Swimming with disc pain in the neck

Swimming is one of the best low-impact cardiovascular exercises, and a physical therapist or athletic trainer often prescribes it as part of a course of conservative treatment for herniated or bulging disc pain in the neck.

However, before you begin swimming as a treatment for chronic neck pain, make sure your condition is properly diagnosed by a doctor. Otherwise, you risk injuring your neck further.

Prevention methods for active swimmers

Whether you are a recreational or competitive swimmer, it’s important to be aware of the potential risks to the health of your cervical (upper) spine. The twisting and turning motion used in the water can place excess stress on the spinal discs if strokes are performed incorrectly.

Maintaining proper physical fitness through weight training and other exercises is one of the best ways to avoid injury. Here are a few additional tips on how to avoid a serious neck injury while swimming the standard crawl stroke:

  • Don’t lift your head forward or upward when breathing — turn it to the side, instead
  • Don’t rotate your neck more than 45 degrees when breathing
  • Don’t tuck your chin into your shoulder when breathing
  • Turn your body correctly when breathing to avoid potential neck strain
  • Practice bilateral breathing — breathing while swimming on only the right or left places too much strain on that side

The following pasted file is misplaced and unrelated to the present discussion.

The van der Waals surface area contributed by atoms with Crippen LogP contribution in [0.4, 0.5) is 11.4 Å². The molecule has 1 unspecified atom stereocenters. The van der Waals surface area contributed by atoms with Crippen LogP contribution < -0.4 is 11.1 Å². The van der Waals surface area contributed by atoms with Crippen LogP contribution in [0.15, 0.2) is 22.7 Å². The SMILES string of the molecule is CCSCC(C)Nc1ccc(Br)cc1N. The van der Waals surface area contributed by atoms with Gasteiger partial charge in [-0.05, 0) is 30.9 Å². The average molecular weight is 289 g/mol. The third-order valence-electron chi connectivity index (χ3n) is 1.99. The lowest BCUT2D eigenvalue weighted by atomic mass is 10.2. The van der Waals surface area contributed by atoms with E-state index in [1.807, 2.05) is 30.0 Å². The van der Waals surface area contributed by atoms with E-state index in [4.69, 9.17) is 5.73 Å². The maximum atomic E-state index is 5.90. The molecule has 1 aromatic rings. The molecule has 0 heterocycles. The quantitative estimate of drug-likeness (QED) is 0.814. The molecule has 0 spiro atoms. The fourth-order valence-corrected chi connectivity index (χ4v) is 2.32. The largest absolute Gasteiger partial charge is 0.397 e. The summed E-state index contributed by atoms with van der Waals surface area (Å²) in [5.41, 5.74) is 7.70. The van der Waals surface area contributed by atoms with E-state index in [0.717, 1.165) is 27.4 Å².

Head, neck and shoulder stability are keys to preventing upper body injuries in the water, whether performing freestyle, breaststroke, butterfly, backstroke or executing flip turns.

If you develop neck pain that may be more serious than routine muscle soreness, stay out of the water until you’ve seen your physician.

When you need treatment

If the source of disc pain in your neck is diagnosed as a herniation, physical therapy and pain medication, as well as other conservative treatments, can often be used to manage the symptoms until the condition improves.

If your physician recommends surgery as a treatment option, contact Laser Spine Institute to learn how our minimally invasive spine surgery may help you find relief from your chronic neck pain.

Our minimally invasive decompression and stabilization procedures treat a wide range of spine conditions and are often the clinically appropriate first choice over traditional open neck surgery.

Find out if you’re a candidate for our procedures today by contacting Laser Spine Institute and requesting a no-cost MRI review.*